Forget diet “labels” – Paleo this and Vegan that – treat yourself to real food and you won’t need to worry about dieting.  Sure, I am a fan of the ketogenic lifestyle and I love a good detox but if you look at what foods are on these “diets”, you will see that they contain “whole foods”.  They are not filled with canned food or boxed food or frozen meals.  

2019 is the time to take your nutritional needs seriously and to work at cleaning up your diet so that you can feel better, increase your energy levels and stabilize your blood sugars.  Let’s move towards a simple, clean diet of real, whole foods and let’s make our kitchens a place where we get serious about our health.  This is the year of the “un”diet and the movement this year will see us healthy, and happy and glowing with energy and stamina.

We’ve got this.

About the Author: Sheri Burke is a Registered Holistic Nutritionist and Bariatric Surgery Coordinator at International Patient Facilitators in Tijuana and Cancun, Mexico. She has worked with bariatric surgery clients for over 10 years and especially enjoys providing nutritional guidance to pre and post bariatric clients.  In her free time, she enjoys spending time with her husband and two teens and cooking up a nutritional storm in the kitchen.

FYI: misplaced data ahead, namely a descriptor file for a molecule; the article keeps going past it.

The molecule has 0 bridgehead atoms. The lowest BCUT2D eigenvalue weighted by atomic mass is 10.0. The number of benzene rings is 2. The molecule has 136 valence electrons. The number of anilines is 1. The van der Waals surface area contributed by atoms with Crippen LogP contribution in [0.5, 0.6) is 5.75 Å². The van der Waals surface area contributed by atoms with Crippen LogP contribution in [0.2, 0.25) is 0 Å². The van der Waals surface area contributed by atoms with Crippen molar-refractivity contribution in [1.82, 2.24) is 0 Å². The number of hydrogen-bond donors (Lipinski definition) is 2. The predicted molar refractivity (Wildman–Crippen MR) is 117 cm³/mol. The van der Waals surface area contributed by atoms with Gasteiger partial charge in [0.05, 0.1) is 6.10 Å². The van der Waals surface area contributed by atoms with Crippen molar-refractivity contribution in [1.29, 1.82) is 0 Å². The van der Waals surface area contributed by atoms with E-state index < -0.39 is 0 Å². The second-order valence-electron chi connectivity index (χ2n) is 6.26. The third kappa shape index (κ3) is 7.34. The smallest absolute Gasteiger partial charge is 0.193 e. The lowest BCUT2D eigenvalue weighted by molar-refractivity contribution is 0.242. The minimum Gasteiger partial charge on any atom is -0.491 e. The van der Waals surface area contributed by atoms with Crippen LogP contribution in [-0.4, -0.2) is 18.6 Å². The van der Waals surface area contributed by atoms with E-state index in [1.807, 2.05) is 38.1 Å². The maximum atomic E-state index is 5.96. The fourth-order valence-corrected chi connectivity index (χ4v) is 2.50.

Eat Like a Bariatric Expert with our Nutrition Plans.

Feel free to share your victories and struggles in our Facebook Group. I would love to connect with you.


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December 13, 2018by admin0

What does it take to be a bariatric success?  As an RHN who specializes in bariatric nutrition, I have heard this question many times over and I wish I had the exact right answer for you.  There is not a “one size fits all” way to respond to this query.  It is more about the journey and learning about yourself and what works for you.  It is about making important changes to ensure success and not just doing the same thing you were doing before surgery.  The surgery is the tool but we need to learn as much as we can about how use this important tool to achieve our short and long term goals.